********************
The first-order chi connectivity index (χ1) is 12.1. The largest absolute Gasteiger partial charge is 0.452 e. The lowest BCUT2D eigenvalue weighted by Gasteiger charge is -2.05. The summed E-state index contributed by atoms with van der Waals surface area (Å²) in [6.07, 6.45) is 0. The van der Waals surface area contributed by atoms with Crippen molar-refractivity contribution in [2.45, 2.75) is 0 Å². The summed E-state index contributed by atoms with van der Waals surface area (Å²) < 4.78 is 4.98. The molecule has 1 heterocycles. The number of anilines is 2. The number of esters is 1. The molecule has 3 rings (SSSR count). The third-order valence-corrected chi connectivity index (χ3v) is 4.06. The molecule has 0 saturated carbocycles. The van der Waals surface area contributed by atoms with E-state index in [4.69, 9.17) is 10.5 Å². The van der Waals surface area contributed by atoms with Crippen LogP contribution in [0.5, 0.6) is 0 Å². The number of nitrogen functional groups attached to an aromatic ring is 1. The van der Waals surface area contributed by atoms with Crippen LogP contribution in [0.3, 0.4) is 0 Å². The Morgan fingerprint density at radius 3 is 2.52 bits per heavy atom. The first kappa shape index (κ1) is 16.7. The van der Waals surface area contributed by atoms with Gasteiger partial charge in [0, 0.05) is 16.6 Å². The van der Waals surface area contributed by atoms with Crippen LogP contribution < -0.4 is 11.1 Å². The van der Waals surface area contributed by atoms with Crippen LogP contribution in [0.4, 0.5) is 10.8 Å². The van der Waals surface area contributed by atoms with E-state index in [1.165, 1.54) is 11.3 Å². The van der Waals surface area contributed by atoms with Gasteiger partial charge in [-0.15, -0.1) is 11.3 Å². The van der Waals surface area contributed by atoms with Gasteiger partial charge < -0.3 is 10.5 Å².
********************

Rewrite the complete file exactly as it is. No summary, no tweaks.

The first-order chi connectivity index (χ1) is 12.1. The largest absolute Gasteiger partial charge is 0.452 e. The lowest BCUT2D eigenvalue weighted by Gasteiger charge is -2.05. The summed E-state index contributed by atoms with van der Waals surface area (Å²) in [6.07, 6.45) is 0. The van der Waals surface area contributed by atoms with Crippen molar-refractivity contribution in [2.45, 2.75) is 0 Å². The summed E-state index contributed by atoms with van der Waals surface area (Å²) < 4.78 is 4.98. The molecule has 1 heterocycles. The number of anilines is 2. The number of esters is 1. The molecule has 3 rings (SSSR count). The third-order valence-corrected chi connectivity index (χ3v) is 4.06. The molecule has 0 saturated carbocycles. The van der Waals surface area contributed by atoms with E-state index in [4.69, 9.17) is 10.5 Å². The van der Waals surface area contributed by atoms with Crippen LogP contribution in [0.5, 0.6) is 0 Å². The number of nitrogen functional groups attached to an aromatic ring is 1. The van der Waals surface area contributed by atoms with Crippen LogP contribution in [0.3, 0.4) is 0 Å². The Morgan fingerprint density at radius 3 is 2.52 bits per heavy atom. The first kappa shape index (κ1) is 16.7. The van der Waals surface area contributed by atoms with Gasteiger partial charge in [0, 0.05) is 16.6 Å². The van der Waals surface area contributed by atoms with Crippen LogP contribution < -0.4 is 11.1 Å². The van der Waals surface area contributed by atoms with Crippen LogP contribution in [0.4, 0.5) is 10.8 Å². The van der Waals surface area contributed by atoms with E-state index in [1.165, 1.54) is 11.3 Å². The van der Waals surface area contributed by atoms with Gasteiger partial charge in [-0.15, -0.1) is 11.3 Å². The van der Waals surface area contributed by atoms with Gasteiger partial charge < -0.3 is 10.5 Å².